At Walikale hospital in the Democratic Republic of Congo, midwife Claire Harper and her team need to make some quick decisions to save a tiny life.
"After all the hard work and adrenaline of labour, at that moment, a new life enters the world. It is the best experience that we get to share with families."
Trust and translation
"A language barrier creates a huge distance in that moment, which is why at Doctors Without Borders (MSF) direct patient care is provided primarily by local staff.
I am a native English speaker, but here in North Kivu in the Democratic Republic of Congo (DRC), French is the language of professional life while most people speak Swahili in their homes.
So, when I consult on patients, I have to ask one of my colleagues to translate my American-accented French into Swahili and hope the message gets across.
I have to trust my colleagues to communicate clearly with patients on my behalf, in order to ensure that patients understand their condition and care plans and that they can have informed consent at every step of the way.
This is especially critical during obstetric emergencies. Luckily, during an emergency last Monday everything turned out well".
"I arrived at our labour and delivery ward in the morning as usual. The national health service, or Bureau Central du Zone, recently hired some much-needed new midwives for our maternity service.
When I arrive, two of the new recruits – who haven’t yet finished their orientation at the hospital – are working alongside a third midwife who is substituting for the day.
I ask them to tell me about the patients there, and they quickly tell me that they’re in the process of admitting a woman who is fully dilated with a breech birth.
This means that the baby is arriving “bottom first”, creating a risk of complications.
At my practice in the USA, they would have been preparing the patient for the operating room. However, a complete breech birth does not indicate that a caesarean section is needed here. Especially since this woman has a history of uncomplicated vaginal deliveries".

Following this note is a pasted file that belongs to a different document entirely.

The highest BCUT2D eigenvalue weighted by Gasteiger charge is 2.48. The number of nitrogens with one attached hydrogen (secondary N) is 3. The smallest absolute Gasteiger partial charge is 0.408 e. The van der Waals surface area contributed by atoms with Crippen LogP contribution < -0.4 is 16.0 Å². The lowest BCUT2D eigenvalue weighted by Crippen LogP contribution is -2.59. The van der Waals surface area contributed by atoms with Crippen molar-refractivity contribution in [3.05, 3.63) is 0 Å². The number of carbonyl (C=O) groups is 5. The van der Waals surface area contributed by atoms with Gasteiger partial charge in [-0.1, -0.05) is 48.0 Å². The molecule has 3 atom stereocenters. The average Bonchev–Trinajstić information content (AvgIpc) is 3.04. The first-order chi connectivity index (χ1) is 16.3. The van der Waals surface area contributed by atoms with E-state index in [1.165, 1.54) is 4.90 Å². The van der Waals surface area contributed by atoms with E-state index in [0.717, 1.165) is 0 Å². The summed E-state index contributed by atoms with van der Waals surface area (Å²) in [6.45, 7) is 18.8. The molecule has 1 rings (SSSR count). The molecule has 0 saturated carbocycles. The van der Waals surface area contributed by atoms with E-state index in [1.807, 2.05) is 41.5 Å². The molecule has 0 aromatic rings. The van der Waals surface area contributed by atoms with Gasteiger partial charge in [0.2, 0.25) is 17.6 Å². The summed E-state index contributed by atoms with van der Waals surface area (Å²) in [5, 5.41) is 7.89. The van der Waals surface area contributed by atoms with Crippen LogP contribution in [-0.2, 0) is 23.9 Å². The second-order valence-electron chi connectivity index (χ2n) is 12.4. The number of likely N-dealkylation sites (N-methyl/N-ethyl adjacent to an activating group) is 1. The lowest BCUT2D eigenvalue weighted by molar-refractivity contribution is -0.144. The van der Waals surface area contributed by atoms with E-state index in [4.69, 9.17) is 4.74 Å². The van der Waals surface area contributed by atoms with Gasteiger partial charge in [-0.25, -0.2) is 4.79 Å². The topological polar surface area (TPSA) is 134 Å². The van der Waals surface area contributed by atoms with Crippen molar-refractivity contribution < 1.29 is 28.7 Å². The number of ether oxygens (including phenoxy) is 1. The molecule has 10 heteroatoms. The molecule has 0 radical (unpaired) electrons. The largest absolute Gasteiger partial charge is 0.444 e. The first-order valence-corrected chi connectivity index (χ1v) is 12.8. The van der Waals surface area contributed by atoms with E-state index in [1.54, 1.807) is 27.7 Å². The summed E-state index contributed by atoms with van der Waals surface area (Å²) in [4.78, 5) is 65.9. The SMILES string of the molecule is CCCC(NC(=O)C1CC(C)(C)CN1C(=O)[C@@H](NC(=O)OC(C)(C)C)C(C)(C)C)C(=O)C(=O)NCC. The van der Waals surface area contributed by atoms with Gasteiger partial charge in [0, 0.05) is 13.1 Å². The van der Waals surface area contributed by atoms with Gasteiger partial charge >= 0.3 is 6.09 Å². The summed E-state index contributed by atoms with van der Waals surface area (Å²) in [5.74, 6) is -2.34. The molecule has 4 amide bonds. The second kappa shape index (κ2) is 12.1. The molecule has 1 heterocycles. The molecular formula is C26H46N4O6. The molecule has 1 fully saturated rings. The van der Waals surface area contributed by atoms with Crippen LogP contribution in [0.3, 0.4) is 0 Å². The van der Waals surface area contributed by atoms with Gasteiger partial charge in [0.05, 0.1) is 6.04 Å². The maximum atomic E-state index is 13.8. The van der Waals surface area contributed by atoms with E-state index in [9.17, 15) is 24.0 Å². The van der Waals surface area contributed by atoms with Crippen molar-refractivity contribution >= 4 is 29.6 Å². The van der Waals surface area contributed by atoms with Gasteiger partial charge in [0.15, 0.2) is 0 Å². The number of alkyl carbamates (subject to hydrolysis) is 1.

The first baby?
"Given the staffing situation on the unit, I decide that I’d like to manage the delivery and everyone, including the mother, quickly agrees. We discuss the steps for delivering a baby in the breech position and ensure that we have everything we need in place for neonatal resuscitation.
We make the doctor aware of what is going on. He comes to the delivery room to introduce himself to the patient and check-in with the team. I evaluate the mother’s abdomen and it crosses my mind that there could be two babies in there… but I don’t dwell on that idea because the first baby is coming!"
“And my stomach drops…”
"A little slip of a baby girl is born breach without any complications. But, sure enough, there’s a twin behind her still waiting to be born. I perform an exam to establish the situation for the second baby and my stomach drops. The umbilical cord is coming before the head.
When the head descends into the pelvis, it will compress the umbilical cord and cut off the baby’s blood supply. This is an emergency called a “cord prolapse” and is an indication that a caesarean section needs to be performed as quickly as possible.
I leave my hand in place, keeping the head from putting pressure on the cord and explain to the mother and the nurses what I have felt. That she needs a caesarean section. I direct my team to get the doctor.
Then I remember that the delivery bed doesn’t have wheels. That’s going to be a problem.
In my training, I was taught that if you discover a prolapsed cord you should stay in the bed with the mum and continue pressing the baby’s head away from the cord as they roll her to the operating room. I repeat, ROLL her to the operating room. That doesn’t work when she has to walk there.
It’s a short walk, but it could still be the difference between maintaining the baby’s blood supply or not. Unfortunately, there’s not an alternative.
Now that the doctor has arrived and we’re all set up, with the help of my wonderful midwife translators I explain to the mum that when I remove my hand she needs to move as quickly as she can to the operating table.
She and the nurses do great work and she’s there in no time. I quickly replace my hand and I can still feel the pulse through the umbilical cord".
"They start cleaning the mother’s abdomen and a few minutes later, thank goodness, I hear a cry. A beautiful little boy joins his sister in the warmer while the doctor finishes the surgery. I am overjoyed and so energised.
There will be a lot to process with the mother over the coming days, but for now, she and her babies are healthy. We continue on to another day."
Read about MSF's activities in the Democratic Republic of Congo